BY RABBI BRIAN GLUSMAN / AJT //
One of our favorite family games to play while driving through a new neighborhood is “Who can find the most mezuzahs?”
It’s a simple game – the person with the largest number of sightings wins – but it is also an exciting game, as we feel a strong sense of Jewish pride when we see a mezuzah displayed publicly.
Hanging a mezuzah has, in some cases, even been inherited by non-Jews. A few years ago, an article appeared in The New York Times about an apartment building in which the residents had once been predominantly Jewish but had long since changed to a variety of tenants of all backgrounds.
Now, the people behind those doors are Catholic, Baptists, Episcopalians, Buddhists, and atheists, but notably, many have chosen to leave the mezuzahs in place. When one resident was asked why he chose to leave the mezuzah, he simply responded, “It’s good karma.”
There are three primary reasons why we have mezuzahs on our doorposts. The first is because it is a commandment in the Torah; the mezuzah is there to remind us that our home embraces Jewish values and principles. All who enter our house are made aware of our ideals and traditions.
The second reason is historical, as the mezuzah echoes the lessons of our Exodus from Egypt. In this week’s Torah portion, Parashat Bo, the Hebrews were commanded to sacrifice a lamb and place the blood on the doorposts of their homes. In doing so, the Hebrews had to publicly declare their faith and their loyalty to G-d.
This reminds us that to be a Jew, one must have the courage and conviction to take a stand for what we believe. We must be willing to identify as Jews, even in places where that may be difficult or even dangerous.
The third reason comes from a more modern interpretation of why we place a mezuzah on our doorposts, taught by Rabbi Irwin Kula, President of The Center for Learning and Leadership. It is a reason that speaks to all people, whether Jewish or not.
Considering that when we knock on someone’s door, we usually are met with the question, “Who is there?”, the rabbi said the mezuzah reminds us to ask ourselves that same question as we enter our own homes. In other words, it prompts one to ask the question, “Who am I?”
Am I the employee, who is returning from a day at the office? Am I the CEO of a company? Am I the person coming home to pay bills and deal with the daily challenges that weigh me down? Or am I the loving spouse, parent, sibling, child or friend who is returning to a loving family?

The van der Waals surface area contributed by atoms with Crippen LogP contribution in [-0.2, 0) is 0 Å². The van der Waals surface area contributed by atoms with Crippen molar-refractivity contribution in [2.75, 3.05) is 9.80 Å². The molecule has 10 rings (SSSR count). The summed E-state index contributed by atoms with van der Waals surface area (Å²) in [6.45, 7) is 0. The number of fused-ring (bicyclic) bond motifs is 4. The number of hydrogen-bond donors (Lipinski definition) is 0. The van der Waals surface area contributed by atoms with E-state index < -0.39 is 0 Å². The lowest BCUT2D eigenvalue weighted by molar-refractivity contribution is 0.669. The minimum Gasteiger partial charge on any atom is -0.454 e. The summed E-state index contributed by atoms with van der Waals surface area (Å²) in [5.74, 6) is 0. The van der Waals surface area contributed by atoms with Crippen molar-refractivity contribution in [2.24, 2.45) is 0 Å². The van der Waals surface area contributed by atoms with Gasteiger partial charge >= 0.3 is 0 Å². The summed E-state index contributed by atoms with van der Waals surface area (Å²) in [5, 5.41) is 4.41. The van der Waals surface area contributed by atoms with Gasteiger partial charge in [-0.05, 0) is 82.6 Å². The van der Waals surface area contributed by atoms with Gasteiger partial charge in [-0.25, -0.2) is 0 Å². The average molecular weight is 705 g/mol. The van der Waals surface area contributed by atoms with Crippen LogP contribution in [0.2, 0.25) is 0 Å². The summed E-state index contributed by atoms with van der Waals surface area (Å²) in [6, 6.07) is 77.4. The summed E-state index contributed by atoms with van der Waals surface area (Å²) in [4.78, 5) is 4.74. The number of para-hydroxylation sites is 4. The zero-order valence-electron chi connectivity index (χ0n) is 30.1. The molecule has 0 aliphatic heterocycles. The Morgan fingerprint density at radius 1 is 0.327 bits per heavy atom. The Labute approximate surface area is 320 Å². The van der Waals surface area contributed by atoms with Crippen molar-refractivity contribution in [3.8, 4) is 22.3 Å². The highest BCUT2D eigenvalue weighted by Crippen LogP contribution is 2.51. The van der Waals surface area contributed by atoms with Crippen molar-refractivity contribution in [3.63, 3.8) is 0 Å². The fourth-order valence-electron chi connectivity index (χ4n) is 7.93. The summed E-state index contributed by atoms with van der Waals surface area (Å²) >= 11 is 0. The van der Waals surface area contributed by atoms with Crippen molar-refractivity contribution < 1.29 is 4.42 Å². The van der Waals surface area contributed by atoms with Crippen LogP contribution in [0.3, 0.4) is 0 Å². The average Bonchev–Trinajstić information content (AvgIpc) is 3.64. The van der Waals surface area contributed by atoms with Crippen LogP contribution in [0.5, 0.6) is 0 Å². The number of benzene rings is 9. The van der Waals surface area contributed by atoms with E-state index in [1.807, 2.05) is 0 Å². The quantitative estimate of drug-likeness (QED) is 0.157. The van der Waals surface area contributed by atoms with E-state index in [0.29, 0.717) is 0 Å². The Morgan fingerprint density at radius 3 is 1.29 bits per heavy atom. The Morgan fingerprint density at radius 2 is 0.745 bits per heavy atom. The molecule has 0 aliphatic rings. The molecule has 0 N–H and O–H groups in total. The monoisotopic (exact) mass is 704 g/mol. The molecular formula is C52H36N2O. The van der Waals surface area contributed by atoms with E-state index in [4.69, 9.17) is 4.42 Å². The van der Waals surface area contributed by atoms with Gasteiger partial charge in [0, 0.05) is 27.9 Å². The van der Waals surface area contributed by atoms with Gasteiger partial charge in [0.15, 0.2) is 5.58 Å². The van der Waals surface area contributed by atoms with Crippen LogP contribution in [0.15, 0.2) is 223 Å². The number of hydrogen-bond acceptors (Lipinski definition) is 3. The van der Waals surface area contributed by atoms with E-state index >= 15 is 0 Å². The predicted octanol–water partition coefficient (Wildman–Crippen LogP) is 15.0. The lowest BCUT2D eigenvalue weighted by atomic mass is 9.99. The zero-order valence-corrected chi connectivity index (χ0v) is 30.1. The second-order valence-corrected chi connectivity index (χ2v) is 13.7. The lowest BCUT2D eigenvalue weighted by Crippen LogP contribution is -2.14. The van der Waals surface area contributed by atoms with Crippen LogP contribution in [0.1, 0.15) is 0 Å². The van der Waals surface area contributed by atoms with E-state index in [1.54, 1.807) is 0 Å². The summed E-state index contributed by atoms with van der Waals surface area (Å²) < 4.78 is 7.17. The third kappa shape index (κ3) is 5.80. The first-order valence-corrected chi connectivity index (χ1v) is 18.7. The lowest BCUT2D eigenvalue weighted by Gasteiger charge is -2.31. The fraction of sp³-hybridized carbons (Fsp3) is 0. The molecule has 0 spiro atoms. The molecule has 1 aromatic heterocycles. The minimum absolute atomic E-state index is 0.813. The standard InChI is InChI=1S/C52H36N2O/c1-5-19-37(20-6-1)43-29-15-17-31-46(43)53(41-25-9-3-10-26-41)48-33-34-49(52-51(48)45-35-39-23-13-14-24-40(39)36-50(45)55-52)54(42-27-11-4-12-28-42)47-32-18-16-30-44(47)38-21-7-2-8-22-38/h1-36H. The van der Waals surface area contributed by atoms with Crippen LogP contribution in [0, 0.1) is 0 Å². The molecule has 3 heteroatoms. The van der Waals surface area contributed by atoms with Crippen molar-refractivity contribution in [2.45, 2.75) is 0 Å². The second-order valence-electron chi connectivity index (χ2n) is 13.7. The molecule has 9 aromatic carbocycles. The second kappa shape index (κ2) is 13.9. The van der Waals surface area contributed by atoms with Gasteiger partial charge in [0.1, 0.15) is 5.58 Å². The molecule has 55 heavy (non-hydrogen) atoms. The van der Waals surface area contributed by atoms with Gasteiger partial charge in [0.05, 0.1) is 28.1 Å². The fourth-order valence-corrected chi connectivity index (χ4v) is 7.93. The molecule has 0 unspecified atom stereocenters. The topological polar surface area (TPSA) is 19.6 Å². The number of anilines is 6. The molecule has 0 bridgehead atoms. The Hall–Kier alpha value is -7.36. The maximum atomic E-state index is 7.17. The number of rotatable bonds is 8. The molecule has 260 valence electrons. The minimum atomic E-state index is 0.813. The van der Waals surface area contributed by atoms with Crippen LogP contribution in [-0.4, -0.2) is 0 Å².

This is a challenging question. Rabbi Kula reflects on a period of time when he would enter the house, look through the mail, check phone messages, and finally say hello to his family – until finally his wife and children sat him down and explained that he was doing these tasks in the wrong order.
It is tempting for all of us to define ourselves as a worker, as a bill-payer, or as a person who needs to respond to our many Facebook friends instead of defining ourselves as a loving family member and caring friend. But fortunately, the mezuzah reminds us to assess who we are every time we enter our house or a loved one’s home.
It is a vital question that should force us to remember what is important when we come home every day. Otherwise, if we don’t, the stressors of the day may stay with us mentally, though we may have left the office physically. In that case, we may be a spouse, friend and a parent in name, but emotionally we are not present.
In addition to all this, keep in mind that the mezuzah is a physical part of the structure that we have connected to our lives and our home. We need to be reminded of its permanency. It is not enough to simply look at it and kiss it, but to reflect on its meaning, and this mitzvah signifies an important lesson in our lives.
And so, in 2013, let us honestly answer the question the mezuzah presents: Who am I? Who is the person entering this house? How do I define myself?
Am I defined by my job? Am I a loving spouse, parent and friend? Am I present for my family? Do I put my family first?
May this be the year we are present and mentally there for those we love and cherish. When we walk into our homes, may we welcome and be welcomed. May we embrace and be embraced. May we reflect on the question and answer with, “I am here, I am home.”
Rabbi Brian Glusman is director of membership, outreach and engagement at the MJCCA and a member of the Atlanta Rabbinical Association.